Today marks the 6th anniversary of the beginning of the conflict in Syria. Dóchas’ Head of Programmes and Policy, Louise Finan, shares her thoughts on the impact of the conflict.
As the Syrian conflict hits its seventh year, the number of men, women and children affected has become no less shocking than it was this time last year. Up to half a million people have died. And out of 12 million in need of assistance inside Syria, some 3.5 million can only be reached with sporadic aid distributions, and at least 500,000 are completely cut off from help. Recent reports suggest that the mental health effects of the conflict will be felt for decades to come.
A population equivalent to our own in Ireland (4.8 million) has fled mainly to Jordan, Lebanon, Turkey and Iraq—countries who despite facing enormous pressures continue to outdo richer countries in refugee hosting rates. Peace brokering initiatives have floundered and with the average war lasting anything up to twelve years, the picture for Syria looks hopeless.
But hope is what drives those Syrians who flee by land and sea to countries that can and should provide them with protection. Hope is why Syrians have not given up demanding that we stand in solidarity and action with them. Hope is why parents get up every day and support their children to get an education.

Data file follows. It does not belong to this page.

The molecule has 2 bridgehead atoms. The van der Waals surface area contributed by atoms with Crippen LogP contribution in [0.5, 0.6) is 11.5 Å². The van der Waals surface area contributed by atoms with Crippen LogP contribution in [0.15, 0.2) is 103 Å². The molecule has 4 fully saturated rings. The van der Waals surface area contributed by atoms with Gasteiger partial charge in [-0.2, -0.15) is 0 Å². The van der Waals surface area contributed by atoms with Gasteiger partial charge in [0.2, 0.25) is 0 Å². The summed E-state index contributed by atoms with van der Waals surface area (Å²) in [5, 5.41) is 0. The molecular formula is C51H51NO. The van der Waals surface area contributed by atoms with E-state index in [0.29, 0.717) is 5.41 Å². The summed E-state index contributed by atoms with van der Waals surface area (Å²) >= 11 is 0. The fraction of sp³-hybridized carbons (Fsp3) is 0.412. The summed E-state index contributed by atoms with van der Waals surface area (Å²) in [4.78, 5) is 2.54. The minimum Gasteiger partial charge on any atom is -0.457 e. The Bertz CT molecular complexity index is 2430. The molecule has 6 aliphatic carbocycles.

Syria is not a hopeless situation because of the Syrians we see every day doing what they can to live a normal life. We have a responsibility to support their drive and resilience. We must not turn our backs on conflicts like this because it seems all too complex and intractable.
This means keeping our aid promises no matter the political climate. This means providing food and the basic essentials when people need them. It means funding education so that children wherever they are can attend school and learn. It means allowing families the right to access decent work and healthcare. It also means protecting civilians from the most violent effects of conflict and opening our borders when we need to.
Those are not aspirational actions; they are what we, as a global community must do now.